Condominiums: Rent vs. Buy

So you’re looking to retire and/or downsize. You’ve labored over your property’s acreage for years, dusted rooms you never even sat in and have far more boxes of “stuff” cluttering closets than you’d like to admit.

Or, maybe you’re a young professional, wise not to bite off more than you can chew. You’ve considered the financial strains many Americans are experiencing, thanks to the keeping up with the Jones’ mentality, and you’re not interested in that stress.

You’ve concluded that condos fit your search criteria best, but now you face the question of whether to rent or buy.

Here to guide you in your decision making is John Meeder. Meeder is the owner of Meeder Development and Meedcor Realty in Lancaster, Pa. The company was founded in 1984 to develop, market and manage real estate.

-Flexibility: If you are unsure of whether condo living is the right move, then renting offers the luxury of a trial period. Most rented condominiums only require a one year lease agreement. Unlike purchasing a condominium, the commitment is not as binding.

-Keep money in your pocket: Maybe your occupation could take you to another city in a year or you don’t need a second bedroom for a kid in tow just yet.


On the other side of the spectrum, you are not ready to move into a retirement community yet, In a rental agreement, you can save the upfront costs associated with purchasing a home. No matter the transition you may be in, renting a condominium will cost virtually the same as a mortgage without the long term commitment on your bank account.

-Maintenence: Lawns have become a prized, status symbol in America but at the same time they suck away our weekends and we groan over their maintenance. Living in a condominium eleviates the stress of property maintenance. Grant it, you’ll be in charge of whatever container gardening you choose to do on personal baclonies but you can always rely on a welcoming estate taken care of by building managers. Condominium living most often gaurentees this service but the difference in maintaining a rental property and that which you own is the interior maintenance. You don’t need to figure out the plumbing or heatining issue because its already covered.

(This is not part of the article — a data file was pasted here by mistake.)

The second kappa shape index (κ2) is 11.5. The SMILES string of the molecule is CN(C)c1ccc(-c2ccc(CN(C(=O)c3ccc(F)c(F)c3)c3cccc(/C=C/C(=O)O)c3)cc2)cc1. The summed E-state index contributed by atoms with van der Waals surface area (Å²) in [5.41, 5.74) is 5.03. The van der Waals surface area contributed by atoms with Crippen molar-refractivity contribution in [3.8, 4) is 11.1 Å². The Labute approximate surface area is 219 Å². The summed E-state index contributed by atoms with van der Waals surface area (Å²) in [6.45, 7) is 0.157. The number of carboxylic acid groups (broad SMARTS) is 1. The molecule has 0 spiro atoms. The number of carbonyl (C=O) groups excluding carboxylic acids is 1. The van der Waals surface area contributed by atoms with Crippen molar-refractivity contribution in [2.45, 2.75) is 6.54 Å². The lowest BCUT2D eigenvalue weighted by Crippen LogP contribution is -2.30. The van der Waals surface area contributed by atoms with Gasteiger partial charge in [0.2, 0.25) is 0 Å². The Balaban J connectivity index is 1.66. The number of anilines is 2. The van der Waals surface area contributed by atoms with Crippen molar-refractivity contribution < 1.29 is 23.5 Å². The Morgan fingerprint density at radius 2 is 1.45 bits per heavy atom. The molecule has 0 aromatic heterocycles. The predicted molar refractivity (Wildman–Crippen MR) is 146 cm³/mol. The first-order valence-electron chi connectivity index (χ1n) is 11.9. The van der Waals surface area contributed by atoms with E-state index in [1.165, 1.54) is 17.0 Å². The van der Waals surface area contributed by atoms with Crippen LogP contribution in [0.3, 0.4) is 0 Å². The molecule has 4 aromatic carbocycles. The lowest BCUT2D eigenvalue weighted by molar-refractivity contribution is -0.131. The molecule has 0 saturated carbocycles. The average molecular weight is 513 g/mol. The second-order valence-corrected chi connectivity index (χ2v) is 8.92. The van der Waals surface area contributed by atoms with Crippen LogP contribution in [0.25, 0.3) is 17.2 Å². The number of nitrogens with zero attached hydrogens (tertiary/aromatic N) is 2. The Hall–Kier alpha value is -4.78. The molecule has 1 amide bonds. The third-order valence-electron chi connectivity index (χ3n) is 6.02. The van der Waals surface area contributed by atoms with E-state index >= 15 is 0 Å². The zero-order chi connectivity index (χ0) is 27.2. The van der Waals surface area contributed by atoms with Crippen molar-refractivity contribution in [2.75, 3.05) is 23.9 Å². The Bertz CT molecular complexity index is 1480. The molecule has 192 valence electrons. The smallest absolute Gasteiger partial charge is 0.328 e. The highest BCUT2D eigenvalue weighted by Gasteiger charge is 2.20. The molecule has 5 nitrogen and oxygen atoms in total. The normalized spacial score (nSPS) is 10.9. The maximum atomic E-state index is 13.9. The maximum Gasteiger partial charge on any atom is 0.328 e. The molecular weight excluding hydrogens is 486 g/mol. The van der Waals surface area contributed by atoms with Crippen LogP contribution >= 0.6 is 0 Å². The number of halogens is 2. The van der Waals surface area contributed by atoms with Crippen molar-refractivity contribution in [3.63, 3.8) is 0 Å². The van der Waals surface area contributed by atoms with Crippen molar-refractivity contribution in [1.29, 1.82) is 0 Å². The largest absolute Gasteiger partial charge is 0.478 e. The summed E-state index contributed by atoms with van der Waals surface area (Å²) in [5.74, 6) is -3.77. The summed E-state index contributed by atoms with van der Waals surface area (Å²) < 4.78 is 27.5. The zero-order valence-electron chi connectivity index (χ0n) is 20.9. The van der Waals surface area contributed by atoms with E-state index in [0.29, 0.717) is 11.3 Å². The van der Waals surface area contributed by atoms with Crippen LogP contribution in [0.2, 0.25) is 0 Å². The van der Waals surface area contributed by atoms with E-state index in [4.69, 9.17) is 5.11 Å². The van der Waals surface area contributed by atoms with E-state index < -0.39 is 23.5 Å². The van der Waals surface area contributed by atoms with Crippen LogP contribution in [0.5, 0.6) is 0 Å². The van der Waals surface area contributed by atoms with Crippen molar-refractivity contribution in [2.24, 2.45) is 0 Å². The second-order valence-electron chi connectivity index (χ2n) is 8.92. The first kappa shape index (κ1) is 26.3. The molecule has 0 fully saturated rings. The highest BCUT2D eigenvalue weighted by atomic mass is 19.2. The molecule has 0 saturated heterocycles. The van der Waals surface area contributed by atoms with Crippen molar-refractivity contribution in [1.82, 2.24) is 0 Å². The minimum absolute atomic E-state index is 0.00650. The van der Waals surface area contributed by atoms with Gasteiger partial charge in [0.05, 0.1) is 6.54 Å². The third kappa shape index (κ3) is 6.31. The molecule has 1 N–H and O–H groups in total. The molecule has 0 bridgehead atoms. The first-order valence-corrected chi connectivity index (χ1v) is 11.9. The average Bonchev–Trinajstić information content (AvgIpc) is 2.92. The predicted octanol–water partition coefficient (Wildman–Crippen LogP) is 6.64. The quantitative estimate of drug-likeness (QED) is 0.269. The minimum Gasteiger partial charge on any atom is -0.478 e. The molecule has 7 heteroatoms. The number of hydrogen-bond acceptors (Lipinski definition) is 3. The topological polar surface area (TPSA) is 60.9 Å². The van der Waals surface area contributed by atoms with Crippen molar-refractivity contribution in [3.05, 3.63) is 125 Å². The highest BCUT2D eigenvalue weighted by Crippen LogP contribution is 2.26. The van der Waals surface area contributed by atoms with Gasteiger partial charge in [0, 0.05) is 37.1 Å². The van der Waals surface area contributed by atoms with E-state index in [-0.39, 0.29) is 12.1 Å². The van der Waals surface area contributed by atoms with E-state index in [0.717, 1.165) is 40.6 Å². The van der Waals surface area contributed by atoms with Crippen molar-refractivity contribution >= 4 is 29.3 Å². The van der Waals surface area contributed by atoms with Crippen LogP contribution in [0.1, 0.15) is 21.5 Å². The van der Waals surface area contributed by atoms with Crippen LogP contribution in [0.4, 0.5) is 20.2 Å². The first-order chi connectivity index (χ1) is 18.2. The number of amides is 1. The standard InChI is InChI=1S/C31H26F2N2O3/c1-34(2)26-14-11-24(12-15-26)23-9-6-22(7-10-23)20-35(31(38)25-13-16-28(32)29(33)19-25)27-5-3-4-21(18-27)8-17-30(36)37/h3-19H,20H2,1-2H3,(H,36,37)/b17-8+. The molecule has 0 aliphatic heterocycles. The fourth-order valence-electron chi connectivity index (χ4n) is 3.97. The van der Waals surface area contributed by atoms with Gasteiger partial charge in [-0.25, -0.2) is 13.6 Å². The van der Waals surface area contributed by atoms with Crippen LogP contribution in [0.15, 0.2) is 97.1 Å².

To re-cap:
Should you rent or buy? A list of considerations taken from CNN Money. (

The buy-rent calculation is just one part of the decision-making process. Other factors include:
• How long you plan to stay. If you’re not keeping the home for several years, transactional costs of buying and selling (e.g; commissions, closing costs) can wipe out any buying edge.
• Whether you have cash for closing. It’s not easy to find banks willing to lend more than 80% of the cost of a home. That means buyers have to come up with 20% down, plus closing costs. On a $200,000 home, that’s $40,000.
• Whether you can cover all the homeownership costs. It’s not just the mortgage: There are property taxes, insurance, heat, utilities and regular maintenance.
• Whether you can claim the tax advantages of homeownership. Mortgage interest is deductible and can shave a lot off tax bills but this benefit accrues mostly to high income earners with substantial mortgage payments. Many borrowers claim the standard deduction on their taxes and so derive no savings from the deduction.